Along with almost all of its fellow professional institutions, the RIBA has been far too introverted, endlessly rethinking its internal structures and its constitution rather than proselytising on behalf of architecture itself.
Presidencies began to be judged by the efficiency with which institutional organisation was managed, rather than on how architecture had been advanced in society at large.
That has changed over the past decade, but it must be said that the presidents with ideas about architecture (Duffy, MacCormac), about society's future demands (Rock), sustainability (Goldschmied) and the institute in the 21st century (Hyett), have been ahead of the overall institutional game.
That is now about to change fundamentally, not least at the prompting of the chief executive, Richard Hastilow. As with any new organisation, especially one created within an existing structure, there is every possibility of the foundation suffering growing pains and creating some structural tension within the institute, which one hopes will largely be creative. This will depend, of course, on the goodwill of the RIBA council and the management skills of the chief executive and management board.
On the one hand, they need to exercise enough (light-touch) control to provide members with some comfort as to budgets, direction and performance. On the other, the institute needs to let the foundation breathe, not least because too tight control will stifle initiative, shackle the director and alienate trustees, particularly the chair.
There is also the delicate diplomatic matter of relations between president and foundation chair. (Who speaks first at the Stirling Prize ceremony? ) Ways need to be found to avoid duplication and rivalry, though since the foundation chair is certain not to be an architect, this may help.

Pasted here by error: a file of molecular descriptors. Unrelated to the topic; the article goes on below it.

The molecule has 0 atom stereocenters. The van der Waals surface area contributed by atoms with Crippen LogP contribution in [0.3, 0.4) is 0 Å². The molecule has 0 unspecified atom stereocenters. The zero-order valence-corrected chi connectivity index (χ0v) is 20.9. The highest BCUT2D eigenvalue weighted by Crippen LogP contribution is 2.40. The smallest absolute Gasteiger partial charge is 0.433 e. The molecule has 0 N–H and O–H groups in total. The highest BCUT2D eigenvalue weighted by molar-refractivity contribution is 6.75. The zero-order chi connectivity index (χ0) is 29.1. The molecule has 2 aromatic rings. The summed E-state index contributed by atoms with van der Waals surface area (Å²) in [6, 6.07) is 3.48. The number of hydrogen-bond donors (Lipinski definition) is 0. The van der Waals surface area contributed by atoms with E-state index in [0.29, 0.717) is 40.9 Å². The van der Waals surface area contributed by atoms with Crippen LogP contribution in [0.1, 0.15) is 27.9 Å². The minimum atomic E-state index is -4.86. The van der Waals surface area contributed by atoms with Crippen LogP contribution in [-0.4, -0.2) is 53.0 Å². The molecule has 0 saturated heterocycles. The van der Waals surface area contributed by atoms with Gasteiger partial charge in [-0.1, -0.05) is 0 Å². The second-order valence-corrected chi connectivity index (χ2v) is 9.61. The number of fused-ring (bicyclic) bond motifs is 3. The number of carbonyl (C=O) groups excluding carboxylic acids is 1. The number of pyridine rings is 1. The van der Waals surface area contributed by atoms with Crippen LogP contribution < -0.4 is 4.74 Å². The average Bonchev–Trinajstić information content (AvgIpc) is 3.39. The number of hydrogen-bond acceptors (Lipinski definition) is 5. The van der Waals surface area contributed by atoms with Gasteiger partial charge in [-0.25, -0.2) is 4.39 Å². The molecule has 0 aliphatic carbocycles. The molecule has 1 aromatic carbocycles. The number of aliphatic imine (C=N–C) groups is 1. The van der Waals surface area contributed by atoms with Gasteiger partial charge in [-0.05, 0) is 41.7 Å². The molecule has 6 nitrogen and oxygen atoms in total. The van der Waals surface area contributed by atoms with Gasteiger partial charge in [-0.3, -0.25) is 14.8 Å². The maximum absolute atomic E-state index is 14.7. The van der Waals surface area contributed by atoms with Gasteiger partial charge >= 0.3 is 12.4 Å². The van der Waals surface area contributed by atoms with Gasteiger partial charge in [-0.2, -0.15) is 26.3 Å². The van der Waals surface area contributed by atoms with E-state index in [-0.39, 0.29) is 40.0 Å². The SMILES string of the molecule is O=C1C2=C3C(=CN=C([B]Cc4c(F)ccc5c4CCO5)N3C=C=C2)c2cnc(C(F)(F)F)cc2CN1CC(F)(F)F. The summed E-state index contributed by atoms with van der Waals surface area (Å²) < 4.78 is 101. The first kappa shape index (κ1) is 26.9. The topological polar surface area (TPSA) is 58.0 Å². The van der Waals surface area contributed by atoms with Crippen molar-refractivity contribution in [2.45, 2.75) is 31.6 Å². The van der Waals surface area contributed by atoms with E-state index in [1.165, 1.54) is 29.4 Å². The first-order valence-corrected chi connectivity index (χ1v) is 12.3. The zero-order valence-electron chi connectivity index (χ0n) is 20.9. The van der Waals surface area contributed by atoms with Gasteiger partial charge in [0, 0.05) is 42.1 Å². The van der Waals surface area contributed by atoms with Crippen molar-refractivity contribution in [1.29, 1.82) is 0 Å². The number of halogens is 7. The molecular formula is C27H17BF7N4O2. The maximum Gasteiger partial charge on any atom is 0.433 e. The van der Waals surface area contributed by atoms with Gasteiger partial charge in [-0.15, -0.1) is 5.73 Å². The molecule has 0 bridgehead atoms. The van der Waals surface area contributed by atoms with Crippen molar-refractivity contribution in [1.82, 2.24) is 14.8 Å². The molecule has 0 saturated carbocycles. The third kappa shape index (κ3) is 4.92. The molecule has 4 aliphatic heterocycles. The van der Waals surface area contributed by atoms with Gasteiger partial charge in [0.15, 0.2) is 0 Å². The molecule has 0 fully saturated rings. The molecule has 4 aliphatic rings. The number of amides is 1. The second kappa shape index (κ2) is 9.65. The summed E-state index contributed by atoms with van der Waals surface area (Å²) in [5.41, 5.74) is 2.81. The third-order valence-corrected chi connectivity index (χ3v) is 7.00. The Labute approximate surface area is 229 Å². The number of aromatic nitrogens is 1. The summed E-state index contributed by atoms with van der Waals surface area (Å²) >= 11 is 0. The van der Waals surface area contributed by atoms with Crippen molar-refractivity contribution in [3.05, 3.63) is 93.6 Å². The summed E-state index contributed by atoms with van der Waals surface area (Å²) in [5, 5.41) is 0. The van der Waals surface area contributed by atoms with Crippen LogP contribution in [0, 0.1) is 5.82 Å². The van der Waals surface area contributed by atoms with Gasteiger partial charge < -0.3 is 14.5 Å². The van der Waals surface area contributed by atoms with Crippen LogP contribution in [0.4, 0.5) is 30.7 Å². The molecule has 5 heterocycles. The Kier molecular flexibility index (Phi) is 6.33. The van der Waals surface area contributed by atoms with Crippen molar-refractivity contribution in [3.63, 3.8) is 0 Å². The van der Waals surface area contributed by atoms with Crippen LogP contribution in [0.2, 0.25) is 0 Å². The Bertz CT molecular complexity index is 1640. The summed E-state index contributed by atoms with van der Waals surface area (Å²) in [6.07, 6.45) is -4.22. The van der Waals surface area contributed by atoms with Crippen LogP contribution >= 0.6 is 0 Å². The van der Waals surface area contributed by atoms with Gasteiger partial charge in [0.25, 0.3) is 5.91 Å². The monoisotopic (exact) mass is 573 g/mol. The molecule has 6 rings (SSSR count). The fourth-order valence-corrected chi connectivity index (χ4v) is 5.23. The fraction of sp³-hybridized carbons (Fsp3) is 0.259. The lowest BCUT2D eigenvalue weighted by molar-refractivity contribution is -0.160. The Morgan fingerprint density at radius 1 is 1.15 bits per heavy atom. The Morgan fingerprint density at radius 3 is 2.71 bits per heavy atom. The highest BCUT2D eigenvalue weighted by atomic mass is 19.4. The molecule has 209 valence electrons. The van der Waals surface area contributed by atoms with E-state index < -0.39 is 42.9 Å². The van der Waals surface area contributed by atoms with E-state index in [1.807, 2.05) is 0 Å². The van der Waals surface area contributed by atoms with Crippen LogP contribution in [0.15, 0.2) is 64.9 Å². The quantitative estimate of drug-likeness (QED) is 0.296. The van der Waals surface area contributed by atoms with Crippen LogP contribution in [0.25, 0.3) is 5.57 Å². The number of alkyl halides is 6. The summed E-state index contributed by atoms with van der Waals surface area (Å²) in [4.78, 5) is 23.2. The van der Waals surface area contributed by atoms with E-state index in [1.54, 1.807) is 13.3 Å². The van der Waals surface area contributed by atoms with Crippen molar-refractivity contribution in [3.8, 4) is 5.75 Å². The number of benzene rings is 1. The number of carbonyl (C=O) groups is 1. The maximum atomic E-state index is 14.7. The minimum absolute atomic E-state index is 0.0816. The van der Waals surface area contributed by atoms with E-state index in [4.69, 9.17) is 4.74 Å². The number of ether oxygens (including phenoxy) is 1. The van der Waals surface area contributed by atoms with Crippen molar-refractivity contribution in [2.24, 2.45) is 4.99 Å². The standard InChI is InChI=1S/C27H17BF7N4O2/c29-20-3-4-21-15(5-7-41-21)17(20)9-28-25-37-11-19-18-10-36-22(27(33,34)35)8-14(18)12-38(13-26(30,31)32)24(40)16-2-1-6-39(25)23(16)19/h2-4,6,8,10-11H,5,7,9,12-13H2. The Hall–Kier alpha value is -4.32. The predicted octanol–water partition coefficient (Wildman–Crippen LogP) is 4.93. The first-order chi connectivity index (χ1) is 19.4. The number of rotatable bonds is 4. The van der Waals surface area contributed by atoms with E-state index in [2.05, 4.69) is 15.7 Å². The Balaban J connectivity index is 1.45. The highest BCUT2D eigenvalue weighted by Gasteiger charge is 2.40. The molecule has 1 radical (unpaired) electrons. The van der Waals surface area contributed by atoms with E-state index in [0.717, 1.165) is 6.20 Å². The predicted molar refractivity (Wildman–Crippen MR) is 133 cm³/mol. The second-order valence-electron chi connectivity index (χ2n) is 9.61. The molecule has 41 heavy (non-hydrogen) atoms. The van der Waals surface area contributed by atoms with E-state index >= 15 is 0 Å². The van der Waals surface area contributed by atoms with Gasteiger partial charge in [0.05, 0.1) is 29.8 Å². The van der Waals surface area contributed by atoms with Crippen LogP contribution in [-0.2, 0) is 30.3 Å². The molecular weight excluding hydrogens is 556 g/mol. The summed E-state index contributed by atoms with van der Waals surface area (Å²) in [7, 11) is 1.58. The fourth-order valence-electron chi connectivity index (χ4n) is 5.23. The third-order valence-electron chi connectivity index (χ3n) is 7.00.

And what about the British Architectural Library Trust (BALT), which already has a chair and independent trustees? It probably needs spelling out that the RIBA has no intention of walking away from its ownership of, and responsibility for, its cultural assets, but again good management will be required to establish a working relationship between the RIBA, the new foundation, the BALT and the V&A.
As to finance, the foundation starts life with the relevant share of RIBA operational budgets, though as we know these are scarcely adequate to maintain the quality of the drawings collection and library at the levels they deserve. Fundraising will doubtless be high on the agenda of the new foundation trustees and director; it should not be aimed simply at plugging holes, however. For one thing, the BALT has it own funding programmes. For another, the role of the foundation will be significantly more concerned with 'outreach programmes' (ghastly phrase); it needs to be shown how new funds raised have made a difference rather than simply kept the ship afloat. One of the organisation's main concerns will be to work cooperatively with other organisations in the territory, particularly CABE, which has taken on increasingly public-related activities and which last year launched its own education foundation.
What the RIBA Foundation can bring to the table is substantial assets, which have on the whole remained latent rather than put to good use. If the property, cultural and human resources of a committed profession can be unlocked, then the RIBA will have pointed the way to a new professional future - by going back to its roots.